“We don’t offer any rule of thumb based on how many glasses of water people should drink each day because our hydration needs can be met through a variety of sources in addition to drinking water,” said Lawrence Appel, chair of the panel that wrote the report and professor of medicine, epidemiology, and international health, Johns Hopkins University, Baltimore. “While drinking water is a frequent choice for hydration, people also get water from juice, milk, coffee, tea, soda, fruits, vegetables, and other foods and beverages as well. Moreover, we concluded that on a daily basis, people get adequate amounts of water from normal drinking behavior — consumption of beverages at meals and in other social situations — and by letting their thirst guide them.”
Yet even this definitive report didn’t put an end to the pro-water crusade. The CBS piece asserted that dehydration is a major problem: “Many people think they get plenty of fluids on a daily basis. What they don’t realize, however, is that they may be dehydrated which could lead to a slew of health issues including fatigue, joint pain and weight gain.”
While CBS and other news outlets draw a connection between drinking water and weight control in adults, a 2013 review concluded there aren’t good-quality studies to back that idea.
Myths abound, such as that eight glasses a day are required for good health, caffeinated beverages leach water from your system, and chugging plenty of H2O is good for your skin. Some news outlets such as the The Washington Post and the New York Times have done a good job busting these fables.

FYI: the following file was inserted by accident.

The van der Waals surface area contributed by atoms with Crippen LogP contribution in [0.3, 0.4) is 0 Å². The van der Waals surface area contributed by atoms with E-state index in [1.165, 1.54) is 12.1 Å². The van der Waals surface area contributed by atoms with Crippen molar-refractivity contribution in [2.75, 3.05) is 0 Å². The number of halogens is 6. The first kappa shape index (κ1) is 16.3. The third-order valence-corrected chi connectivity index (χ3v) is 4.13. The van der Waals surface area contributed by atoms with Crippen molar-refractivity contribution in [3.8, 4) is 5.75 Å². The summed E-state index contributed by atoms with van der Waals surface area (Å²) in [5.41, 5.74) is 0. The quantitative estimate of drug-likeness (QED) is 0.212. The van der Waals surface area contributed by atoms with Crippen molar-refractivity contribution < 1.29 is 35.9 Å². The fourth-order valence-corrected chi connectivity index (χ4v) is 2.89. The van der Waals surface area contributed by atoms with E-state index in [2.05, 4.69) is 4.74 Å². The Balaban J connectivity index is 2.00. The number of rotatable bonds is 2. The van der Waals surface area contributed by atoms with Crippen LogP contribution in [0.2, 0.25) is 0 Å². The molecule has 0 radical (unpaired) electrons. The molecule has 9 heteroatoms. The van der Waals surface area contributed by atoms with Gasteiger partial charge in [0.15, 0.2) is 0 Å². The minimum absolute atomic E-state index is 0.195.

But the lore is difficult to quash, especially when it’s promoted by a booming beverage industry.
Overstating the risk of dehydration could prompt some people to drink things they shouldn’t, says HealthNewsReview.org contributor Yoni Freedhoff, MD, an assistant professor of family medicine at the University of Ottawa and medical director of its Bariatric Medical Institute.
Freedhoff sees no harm in having a glass of water here and there in the absence of thirst, but said “the main risk of sounding the dehydration alarm is that people will choose beverages other than water to rehydrate with many of them packing huge punches of free sugars.”
In extreme cases, gulping down too much liquid can be a hazard. MDAlert reported that over-consuming water appears to pose a greater threat to athletes than drinking too little. As the Chicago Tribune explained in a well-researched article about marathon runners, taking in too many fluids can lower blood sodium levels and cause cells to swell, a potentially lethal condition called hyponatremia.
Then there’s the needless worry. In his blog PainScience.com, writer Paul Ingraham says “just about everyone seems to feel slightly guilty” about not drinking enough water, and “many believe that they are probably ‘chronically dehydrated’ with unknown but ominous consequences.”
“The danger of media advice to drink more water is mostly minor: a trivial extra expense and an inconvenient number of trips to the toilet,” Ingraham told HealthNewsReview.org. “Still, it’s worth telling people that drinking a great deal of water is definitely not necessary.”
Now that’s advice we all can swallow.